• Inform employees they should assume any discarded needles could potentially be infected and treat accordingly.
  • Provide suitable puncture/cut-resistant gloves and clothing to help protect hands, arms and legs;
  • Provide appropriate tools for picking up needles, e.g. tongs/tweezers/dustpan brush;
  • Provide an appropriate, secure container (UN standard 3291& BS 7320) for sharps disposal and have a policy and procedure in place for their safe disposal;
  • Provide appropriate first-aid equipment and details of the nearest accident and emergency department;
  • Offer hepatitis B immunisation for staff if the risk assessment warrants it.



* The Health and Safety at Work Act 1974, Section 2
The Control of Substances Hazardous to Health Regulations 2002


Sharps – First Aid

To deal with a sharps or needle stick injury

  • Encourage the wound to bleed.
  • Do not suck it.
  • Wash the wound using soap and running water, but do not scrub it.
  • If water is not available, use cleansing wipes from a first-aid kit.
  • Cover the wound with a dry plaster/dressing.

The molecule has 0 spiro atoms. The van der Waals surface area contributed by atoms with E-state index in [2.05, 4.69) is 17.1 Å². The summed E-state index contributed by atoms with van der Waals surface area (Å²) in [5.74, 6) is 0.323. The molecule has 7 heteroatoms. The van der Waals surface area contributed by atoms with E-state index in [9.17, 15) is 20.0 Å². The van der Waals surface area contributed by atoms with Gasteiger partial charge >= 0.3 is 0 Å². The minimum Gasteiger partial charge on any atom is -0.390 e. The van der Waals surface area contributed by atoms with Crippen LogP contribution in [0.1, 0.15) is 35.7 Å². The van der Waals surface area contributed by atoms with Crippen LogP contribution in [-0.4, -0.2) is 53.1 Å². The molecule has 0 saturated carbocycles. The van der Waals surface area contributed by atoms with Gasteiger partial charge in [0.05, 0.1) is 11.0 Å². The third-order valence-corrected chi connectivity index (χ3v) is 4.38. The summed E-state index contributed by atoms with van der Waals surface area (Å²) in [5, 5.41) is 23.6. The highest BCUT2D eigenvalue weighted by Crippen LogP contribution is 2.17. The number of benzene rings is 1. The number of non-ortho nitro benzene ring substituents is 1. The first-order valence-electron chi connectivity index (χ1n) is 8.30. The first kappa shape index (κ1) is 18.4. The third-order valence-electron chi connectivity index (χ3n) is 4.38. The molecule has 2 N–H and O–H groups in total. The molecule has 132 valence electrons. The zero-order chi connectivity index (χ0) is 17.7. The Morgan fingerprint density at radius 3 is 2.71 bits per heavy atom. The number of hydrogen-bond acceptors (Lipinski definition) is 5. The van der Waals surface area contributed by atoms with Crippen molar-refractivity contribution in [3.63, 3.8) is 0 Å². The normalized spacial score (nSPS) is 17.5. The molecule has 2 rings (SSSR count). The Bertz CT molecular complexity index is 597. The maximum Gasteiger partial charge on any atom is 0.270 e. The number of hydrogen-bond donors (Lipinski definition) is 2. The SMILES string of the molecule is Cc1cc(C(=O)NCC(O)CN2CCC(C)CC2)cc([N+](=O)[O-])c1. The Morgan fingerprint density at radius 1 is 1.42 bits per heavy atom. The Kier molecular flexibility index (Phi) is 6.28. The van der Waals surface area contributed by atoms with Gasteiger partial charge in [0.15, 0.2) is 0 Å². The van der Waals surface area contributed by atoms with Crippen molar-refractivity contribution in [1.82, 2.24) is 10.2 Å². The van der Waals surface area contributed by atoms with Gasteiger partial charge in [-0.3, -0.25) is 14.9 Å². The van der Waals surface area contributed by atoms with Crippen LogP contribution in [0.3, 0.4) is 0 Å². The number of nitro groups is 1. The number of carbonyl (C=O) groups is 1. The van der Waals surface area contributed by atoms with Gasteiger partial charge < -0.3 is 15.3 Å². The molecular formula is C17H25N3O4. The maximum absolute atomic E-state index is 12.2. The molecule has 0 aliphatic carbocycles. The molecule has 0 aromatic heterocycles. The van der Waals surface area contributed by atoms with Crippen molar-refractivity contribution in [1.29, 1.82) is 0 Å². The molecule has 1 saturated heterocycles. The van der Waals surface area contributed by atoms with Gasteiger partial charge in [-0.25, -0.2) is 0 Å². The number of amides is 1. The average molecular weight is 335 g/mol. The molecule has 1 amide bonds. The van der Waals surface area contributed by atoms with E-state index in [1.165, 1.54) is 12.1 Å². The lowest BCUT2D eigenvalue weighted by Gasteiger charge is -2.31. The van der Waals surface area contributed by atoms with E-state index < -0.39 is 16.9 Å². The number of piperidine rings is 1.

• Seek medical advice immediately – Take the person to the nearest accident and emergency department as soon as the wound has been cleaned and covered, so that an assessment can be made about any further treatment.
  • If safe to do so and in a suitable sharps container, bring the needle to the hospital to help with the assessment.
  • Ensure accident book and incident report forms are completed.


Did you know that if you get treated within 72 hours of exposure-you will receive medication that will give you an 80% chance of not developing a blood borne virus!


Needles have been hidden / concealed to cause deliberate harm to people. These have been found in lift buttons, toilet seats, underneath hand rails, door handles and behind baths and toilets!


Further information on the treatment of needle stick injuries is available here






The main risk from a sharps injury is the potential exposure to infections such as blood-borne viruses (BBV). This can occur where the injury involves a sharp that is contaminated with blood or a bodily fluid.


The actual risk of infection depends on:

  • whether the needle contains blood residues;
  • whether the needle user was infected with hepatitis or HIV viruses;
  • how much infected material enters the bloodstream (e.g. a needle attached to a syringe containing blood is likely to be a higher risk than a detached needle);